author: Sir_Taffey date: 01/08/2014 category: scales
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Welcome UG readers to this lesson on tetrachords. A forewarning now: This does not have much by way of examples, what's important is that you sit with your guitar and listen to how the concepts sound.

What are tetrachords? They are tetra, and chord. 4 notes, but they aren't chords. So what are they?

This was a method of using scales that was used a very long time ago. As far as I am aware this predates chords in its usage. They are scales broken up into 4 note groups, hence tetra-. If we were to look at it in C major (because I'm lazy) the first group would be C, D, E, F. This is called the lower tetrachord, and the last group: G, A, B, C. This is the upper tetrachord. Check out how the upper tetrachord of C major is G major, interesting circle of fifths cycle happening with this.

That is all good and well but how should we play this? Pick up your guitar and find C on 3rd fret A, now play the scale up to the fourth(F), then back down to the root, then keep descending down the scale, to the low G on the E string 3rd fret. Then back up to the root. See how the C sounded now leading up from the upper tetrachord? This is the beginning of voice leading.

So apart from that I have an example of playing with tetrachordal ideas:

Fig. 1


This was my first improv when I learnt about this. Not exactly what I described above but it's not isolated.

This topic gets interesting when you hit the minor scale. The minor scale is different to modal minor(Aeolian) When playing the minor scale you ascend up the lower tetrachord (1, 2, b3, 4), back down to root, then down the upper tetrachord (1- b7, b6, 5). The interesting bit is when you ascend the upper tetrachord to the root you actually sharpen the b6 and b7 to the major 6 and 7. This approaches the root note much better than the b6 and b7 because the whalf step between the root and the major 7 is a tension building tritone.

And this is where we see our Harmonic Minor scale came into being. It still has the b3 and the b6 but it has a major 7th, which is that half step behind the root that sounds so good when it resolves ascending to the root. So try that now:

Fig. 2
1, 2, b3, 4 (C, D, Eb, F) ascend and back to the root
1, 7, b6, 5 (C, B, Ab, G) descend and back to the root

The upper tetra chord was pretty dark and sinister while the lower was the usual minor sound we are used to. The harmonic minor has a really cool place in music but that is off topic from this for now.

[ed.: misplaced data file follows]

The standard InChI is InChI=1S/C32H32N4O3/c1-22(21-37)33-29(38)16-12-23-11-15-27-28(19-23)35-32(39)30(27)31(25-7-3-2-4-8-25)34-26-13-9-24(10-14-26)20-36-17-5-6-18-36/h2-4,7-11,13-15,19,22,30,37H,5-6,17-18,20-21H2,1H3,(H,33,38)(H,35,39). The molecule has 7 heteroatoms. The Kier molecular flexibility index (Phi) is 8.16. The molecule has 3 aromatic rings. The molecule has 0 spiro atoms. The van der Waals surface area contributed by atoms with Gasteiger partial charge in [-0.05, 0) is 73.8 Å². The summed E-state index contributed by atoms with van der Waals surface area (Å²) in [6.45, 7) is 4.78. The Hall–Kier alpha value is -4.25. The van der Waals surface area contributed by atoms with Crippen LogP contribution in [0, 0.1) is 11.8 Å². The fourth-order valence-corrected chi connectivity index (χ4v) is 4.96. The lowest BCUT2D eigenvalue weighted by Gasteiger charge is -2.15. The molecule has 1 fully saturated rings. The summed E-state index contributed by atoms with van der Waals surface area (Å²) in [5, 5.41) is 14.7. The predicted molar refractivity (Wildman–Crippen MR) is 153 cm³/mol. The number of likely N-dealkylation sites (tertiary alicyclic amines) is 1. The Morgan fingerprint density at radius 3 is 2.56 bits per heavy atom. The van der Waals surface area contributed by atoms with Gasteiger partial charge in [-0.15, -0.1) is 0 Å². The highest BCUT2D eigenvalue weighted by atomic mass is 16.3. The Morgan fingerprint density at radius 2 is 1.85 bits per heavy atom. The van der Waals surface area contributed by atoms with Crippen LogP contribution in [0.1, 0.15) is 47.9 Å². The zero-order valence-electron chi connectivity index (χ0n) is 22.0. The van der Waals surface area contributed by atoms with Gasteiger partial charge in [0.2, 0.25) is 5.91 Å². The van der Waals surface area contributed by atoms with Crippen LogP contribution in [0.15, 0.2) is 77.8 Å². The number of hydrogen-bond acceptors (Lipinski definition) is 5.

Where do we go from here? - Modes

That's right. I am beating this already very bruised dead horse. By phenomena you can link the modes to each note of the major scale but that is the wrong way to look at them. They all have their own distinct flavors. So here are the notes in intervals relative to the major scale and grouped by tonality:

Fig. 3
Lydian: 1, 2, 3, #4, 5, 6, 7
Major(Ionian): 1, 2, 3, 4, 5, 6, 7
Myxolydian: 1, 2, 3, 4, 5, 6, b7

Dorian: 1, 2, b3, 4, 5, 6, b7
Aeolian: 1, 2, b3, 4, 5, b6, b7
Phrygian: 1, b2, b3, 4, 5, b6, b7

And let's leave Locrian out of it because it's the odd one out.
The important thing is to think of them as independent of one another. They are their own scale for you to explore the tetrachords of. No note changes for harmonic interest or tonal push. Just play the lower tetrachord up, then down, down upper tetrachord and back up to root. Notice how it sounds at each point where you turn it around.

After this exhausting read I hope you have learnt something. I did my best to stay on the topic of tetrachords but the voice leading of the minor scale was important to understand so you could hear the point of tetrachords better. Any questions or suggestions as always are welcome and appreciated (even constructive criticism, so long as you don't make me feel too bad ;) ) If you guys want a follow up I will do one regarding chords in line with this topic. Don't throw away your old scale licks and arpeggios, this is not the be all and end all way of using chords ;)

Until next time, have fun
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